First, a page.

Biomass Energy Pros and Cons List

Biomass energy from plants and animals is one of the many alternative sources of energy set to replace fossil fuels which man heavily relies on for energy. One of the most appealing aspects of biomass is that it is a renewable source of energy, and while fossil fuel deposits are finite, biomass is widely available as well as being environmentally friendly. Biomass has numerous uses like directly generating heat or electricity with steam turbines. Biomass can also be used to make biodiesel, methane gas and other bio-fuels. To understand more about biomass, let’s delve into the pros and cons.

List of Pros of Biomass Energy

1. Renewable
Biomass will always be available from sources such as garbage, crops and manure. As you convert this year’s crop or manure know that you are also growing fuel for the following years. Renewing ideally takes the same amount of time as growing or gathering it, and it can be as short as just a couple of months.

2. Carbon Neutral
This is probably one of the biggest pros of biomass energy. Biomass forms part of the carbon cycle. Atmospheric carbon is absorbed by plants when they photosynthesize and when they decay or get burnt that carbon returns to the atmosphere. Since it’s a cycle, consequent plants absorb the carbon over again to ensure that there’s a balance between the amount of carbon from biomass released into the atmosphere and that absorbed from it. This explains why biomass doesn’t contribute to greenhouse gases. Biomass energy is clean.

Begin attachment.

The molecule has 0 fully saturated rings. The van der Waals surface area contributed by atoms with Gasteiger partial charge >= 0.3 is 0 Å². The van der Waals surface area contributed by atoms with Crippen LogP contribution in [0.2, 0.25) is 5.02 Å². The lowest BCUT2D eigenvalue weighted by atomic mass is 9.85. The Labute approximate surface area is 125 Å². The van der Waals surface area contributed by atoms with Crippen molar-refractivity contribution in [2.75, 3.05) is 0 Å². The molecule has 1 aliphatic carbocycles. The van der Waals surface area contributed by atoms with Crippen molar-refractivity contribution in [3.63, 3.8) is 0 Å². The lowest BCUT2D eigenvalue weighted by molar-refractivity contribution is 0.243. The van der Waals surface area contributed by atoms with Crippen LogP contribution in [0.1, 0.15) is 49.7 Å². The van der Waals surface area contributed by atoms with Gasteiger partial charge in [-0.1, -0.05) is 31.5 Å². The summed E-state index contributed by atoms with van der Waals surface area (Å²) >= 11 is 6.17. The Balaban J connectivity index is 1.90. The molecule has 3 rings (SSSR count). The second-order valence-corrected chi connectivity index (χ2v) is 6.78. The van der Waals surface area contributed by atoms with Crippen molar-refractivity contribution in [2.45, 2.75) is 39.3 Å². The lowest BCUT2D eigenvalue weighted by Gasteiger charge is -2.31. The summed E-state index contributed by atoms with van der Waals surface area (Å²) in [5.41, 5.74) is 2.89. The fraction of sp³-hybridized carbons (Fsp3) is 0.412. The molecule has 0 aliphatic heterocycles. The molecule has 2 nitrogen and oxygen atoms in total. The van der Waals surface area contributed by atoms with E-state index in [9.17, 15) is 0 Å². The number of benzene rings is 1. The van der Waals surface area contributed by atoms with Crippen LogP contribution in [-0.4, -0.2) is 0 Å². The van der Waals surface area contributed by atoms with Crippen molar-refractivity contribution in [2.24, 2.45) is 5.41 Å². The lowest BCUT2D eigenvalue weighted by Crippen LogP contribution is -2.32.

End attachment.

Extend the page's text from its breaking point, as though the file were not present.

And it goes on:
3. Cost-effective
Energy generated from biomass is cheaper than oil and coal. Typically it costs a third less than most fossil fuels that serve the same purpose. This means that spending a third less each year will contribute substantially to your savings.

4. Abundant
Biomass is widely available, and in large quantities world over. Therefore it’s not necessary to construct large pipelines across borders and oceans to move it—another cost saving measure.

List of Cons of Biomass Energy

1. Expensive
The process of extracting biomass can be very expensive. In many areas, developers discover that biomass projects are not worth the cost and therefore never complete. The same also applies for the harvesting and storage of different kinds of biomass.

2. Requires Plenty of Space
At a time when space is increasingly becoming priceless and expensive, biomass processes don’t seem to take notice. Large areas are required for the different processes involved in harvesting energy generated from biomass. Storage also needs can also be large.